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Sightron SIII SS 6-24X50 LR Riflescope

Category : Long Range, Optics, Shooting Gear Review


New Model (2008) Sightron SIII SS 6-24X50 LR MD

If you weren’t already aware, in 2008 Sightron announced and released a new line of SIII 30MM Long Range scopes. Currently they’re available in 3.5-10X44, 6-24X50 and 8-32X56.The scopes come with options for Mil-Dot, Dot, Plex, and Illuminated reticle. They also come standard with target turrets that have dust caps!

Sightron has been around since 1993. They have always been dedicated to making quality optics. Their optics are manufactured in Japan and quality Japanese optics are on par with quality American made optics. As of the date of this review Sightron manufactures nothing in China. That is something that cannot be said for Leupold, Nikon, or Burris.

Prior to writing this review, both authors owned old model Sightron SIII SS 6-24X50 30MM scopes. We couldn’t have been happier with them. When we found out that Sightron was coming out with a new improved model we were a little skeptical because the model we owned was already an excellent scope. While there is nothing wrong with the old model, it is our opinion (we’ll back it up) that the new model is far superior to the old.

On the left is the discontinued model SIII SS 6-24X50 and on the right is the new SIII SS 6-24X50 LR model.

Quick Specs
Model – SIIISS624x50 LR MD
Magnification – 6-24X
Object Diameter – 50
Eye Relief – 3.6-3.8
Reticle Type – Mil-Dot
Click Value – 1/4 MOA
Fov – 16.1-3.9
Length – 14.96
Tube Diameter – 30MM
Windage Elevation Travel – 100
Weight – 21.9
Finish – Satin Black
Minutes Per Revolution – 15
Target Knobs – Yes
Sunshade Included – Yes
Adjustment Objective – Side Focus (50 yards to infinity)


We bought two of the new SIII SS 6-24X50 LR 30MM scopes to review. What follows is our findings.
Optics
Optical Clarity is the most difficult aspect to be objective about when looking through a scope. There are no easy tests for measuring clarity and brightness. Also, everyone’s eyes are a little different. In our opinion, the optics in this new model Sightron are on par with Leupold and Nightforce’s top end optics. The Sightron SIII is superior to comparably priced optics from Bushnell and Nikon. The clarity and color are excellent. One thing that sets quality optics apart from cheaper imitations is the tendency for the cheaper optics to get dark and lose clarity as you increase magnification. The picture can be described as losing contrast and looking hazy. These Sightron scopes look bright and crisp on 24x. It should also be mentioned that there was very little distortion in the picture. Some higher end scopes we have recently looked through have what we call a fishbowl distortion effect. Sightron SIII scopes are free of that annoyance.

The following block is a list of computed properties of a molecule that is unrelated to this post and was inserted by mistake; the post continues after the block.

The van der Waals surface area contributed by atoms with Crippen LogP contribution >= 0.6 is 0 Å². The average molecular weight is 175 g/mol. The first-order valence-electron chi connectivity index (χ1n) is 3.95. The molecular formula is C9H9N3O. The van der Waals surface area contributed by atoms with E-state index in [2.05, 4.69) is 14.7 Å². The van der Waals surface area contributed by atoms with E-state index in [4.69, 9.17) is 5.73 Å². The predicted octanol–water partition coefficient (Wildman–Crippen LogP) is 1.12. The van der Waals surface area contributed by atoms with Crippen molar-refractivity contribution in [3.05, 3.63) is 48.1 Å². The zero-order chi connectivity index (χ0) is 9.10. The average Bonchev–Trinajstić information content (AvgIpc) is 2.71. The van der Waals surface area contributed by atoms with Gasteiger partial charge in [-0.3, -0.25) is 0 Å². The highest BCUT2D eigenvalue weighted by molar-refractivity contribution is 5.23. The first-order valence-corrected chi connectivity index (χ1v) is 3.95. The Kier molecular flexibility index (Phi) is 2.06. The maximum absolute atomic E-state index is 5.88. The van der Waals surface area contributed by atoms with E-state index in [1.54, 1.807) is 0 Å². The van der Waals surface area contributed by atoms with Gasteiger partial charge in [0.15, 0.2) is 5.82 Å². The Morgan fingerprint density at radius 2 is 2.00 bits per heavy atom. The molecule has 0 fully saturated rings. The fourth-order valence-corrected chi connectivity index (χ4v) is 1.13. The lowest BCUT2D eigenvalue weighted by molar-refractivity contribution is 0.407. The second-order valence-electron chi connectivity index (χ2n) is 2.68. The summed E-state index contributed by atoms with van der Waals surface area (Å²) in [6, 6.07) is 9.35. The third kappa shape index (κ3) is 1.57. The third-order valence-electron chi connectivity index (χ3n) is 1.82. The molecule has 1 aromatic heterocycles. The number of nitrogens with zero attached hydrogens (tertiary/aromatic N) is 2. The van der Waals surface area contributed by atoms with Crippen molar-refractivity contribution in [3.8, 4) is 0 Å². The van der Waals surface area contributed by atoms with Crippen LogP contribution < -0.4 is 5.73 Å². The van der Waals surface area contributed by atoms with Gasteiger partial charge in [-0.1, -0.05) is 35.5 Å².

While preparing to use the Sightron SIII on an elk hunt I had the opportunity to shoot after sunset several times. One night I could still see my bullet holes at 100 yards (.30 cal) while a friend with an older, much cheaper scope could no longer see the target taped to the box through his optics.

Eye Relief

This Sightron scope has almost a full 4 inches of eye relief all the way through the power settings. Eye relief can be an issue on many high powered scopes. The problem we have run into is that a scope may have 4 inches or more of eye relief on the lowest power; but, when the power is turned up, it has only 3 inches or less. This is not a problem with this new Sightron. As you can see in the picture below it has plenty of eye relief, even on 24 power.

The Sightron SIII has almost 4 inches of eye relief all the way from 6x to 24x.

Target Turrets
We are pleased with the target turrets. They are large enough to be seen and turned, yet not so big that they are in the way when you are carrying the rifle. They also have dust caps which is something we feel is important on a rifle that will be carried often. The caps ensure that the turrets won’t get bumped and move the point of impact of the rifle. They also protect your turrets from dust and dirt. If you don’t like the caps you have the option of taking them off.

The turrets can be loosened and set to zero after the scope is sighted in. There is also a scale under the turret that helps you keep track of how many turns the turret is from zero. This allows you to turn the turret several times to get sighted in for long range shooting and be able to easily keep track of how many turns it takes to get it back to your original zero point.

The turrets turn in 1/4 MOA adjustments. You can turn 15 MOA per revolution. The scope has 100 MOA of internal adjustment for windage and elevation, a feature that is extremely important for long range shooting.

The target turrets are well designed. They are easy to see and provide crisp clicks that are easy to count.  The turrets can be set to zero once you have sighted in your rifle with the provided allen wrench.

Side Focus
The side focus is designed well. It is big enough for easy adjustment and yet not so big that it is in the way. Our personal preferences are for a side focus that is fairly stiff. If they aren’t, just the motion from being transported in a case or scabbard moves it. This one is sufficiently stiff, yet feels smooth. It is easy to focus quickly, even if your hands are cold.